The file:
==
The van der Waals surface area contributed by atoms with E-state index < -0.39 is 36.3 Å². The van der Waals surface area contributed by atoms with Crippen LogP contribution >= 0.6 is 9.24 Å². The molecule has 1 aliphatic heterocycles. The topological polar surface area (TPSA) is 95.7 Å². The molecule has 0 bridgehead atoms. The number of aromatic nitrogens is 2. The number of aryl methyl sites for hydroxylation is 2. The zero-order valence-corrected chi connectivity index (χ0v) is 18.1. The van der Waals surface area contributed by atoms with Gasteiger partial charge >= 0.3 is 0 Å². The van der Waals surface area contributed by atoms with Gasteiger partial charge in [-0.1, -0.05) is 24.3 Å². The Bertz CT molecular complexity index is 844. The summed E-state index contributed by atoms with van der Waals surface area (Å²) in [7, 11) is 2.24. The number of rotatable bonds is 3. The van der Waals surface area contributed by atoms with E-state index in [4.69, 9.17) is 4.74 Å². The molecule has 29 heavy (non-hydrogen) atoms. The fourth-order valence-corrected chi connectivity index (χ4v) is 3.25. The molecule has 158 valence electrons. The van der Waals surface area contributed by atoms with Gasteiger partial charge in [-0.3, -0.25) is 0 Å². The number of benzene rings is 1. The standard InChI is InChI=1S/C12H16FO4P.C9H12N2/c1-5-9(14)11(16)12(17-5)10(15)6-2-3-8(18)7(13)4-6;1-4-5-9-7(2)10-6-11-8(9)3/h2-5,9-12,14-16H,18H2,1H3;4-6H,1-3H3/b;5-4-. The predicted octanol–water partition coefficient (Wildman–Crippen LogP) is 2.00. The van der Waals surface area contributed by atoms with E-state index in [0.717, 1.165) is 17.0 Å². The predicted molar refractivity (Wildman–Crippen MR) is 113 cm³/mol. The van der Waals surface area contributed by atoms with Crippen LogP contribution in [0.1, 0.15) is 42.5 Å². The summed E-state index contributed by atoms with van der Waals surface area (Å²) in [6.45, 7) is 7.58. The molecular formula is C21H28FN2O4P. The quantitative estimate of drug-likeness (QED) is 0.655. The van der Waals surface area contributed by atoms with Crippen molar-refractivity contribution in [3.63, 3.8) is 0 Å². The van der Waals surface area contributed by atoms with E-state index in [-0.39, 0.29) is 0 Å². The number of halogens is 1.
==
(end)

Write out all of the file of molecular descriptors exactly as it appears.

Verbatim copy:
The van der Waals surface area contributed by atoms with E-state index < -0.39 is 36.3 Å². The van der Waals surface area contributed by atoms with Crippen LogP contribution >= 0.6 is 9.24 Å². The molecule has 1 aliphatic heterocycles. The topological polar surface area (TPSA) is 95.7 Å². The molecule has 0 bridgehead atoms. The number of aromatic nitrogens is 2. The number of aryl methyl sites for hydroxylation is 2. The zero-order valence-corrected chi connectivity index (χ0v) is 18.1. The van der Waals surface area contributed by atoms with Gasteiger partial charge >= 0.3 is 0 Å². The van der Waals surface area contributed by atoms with Gasteiger partial charge in [-0.1, -0.05) is 24.3 Å². The Bertz CT molecular complexity index is 844. The summed E-state index contributed by atoms with van der Waals surface area (Å²) in [7, 11) is 2.24. The number of rotatable bonds is 3. The van der Waals surface area contributed by atoms with E-state index in [4.69, 9.17) is 4.74 Å². The molecule has 29 heavy (non-hydrogen) atoms. The fourth-order valence-corrected chi connectivity index (χ4v) is 3.25. The molecule has 158 valence electrons. The van der Waals surface area contributed by atoms with Gasteiger partial charge in [-0.3, -0.25) is 0 Å². The number of benzene rings is 1. The standard InChI is InChI=1S/C12H16FO4P.C9H12N2/c1-5-9(14)11(16)12(17-5)10(15)6-2-3-8(18)7(13)4-6;1-4-5-9-7(2)10-6-11-8(9)3/h2-5,9-12,14-16H,18H2,1H3;4-6H,1-3H3/b;5-4-. The predicted octanol–water partition coefficient (Wildman–Crippen LogP) is 2.00. The van der Waals surface area contributed by atoms with E-state index in [0.717, 1.165) is 17.0 Å². The predicted molar refractivity (Wildman–Crippen MR) is 113 cm³/mol. The van der Waals surface area contributed by atoms with Crippen LogP contribution in [0.1, 0.15) is 42.5 Å². The summed E-state index contributed by atoms with van der Waals surface area (Å²) in [6.45, 7) is 7.58. The molecular formula is C21H28FN2O4P. The quantitative estimate of drug-likeness (QED) is 0.655. The van der Waals surface area contributed by atoms with Crippen molar-refractivity contribution in [3.63, 3.8) is 0 Å². The van der Waals surface area contributed by atoms with E-state index in [-0.39, 0.29) is 0 Å². The number of halogens is 1.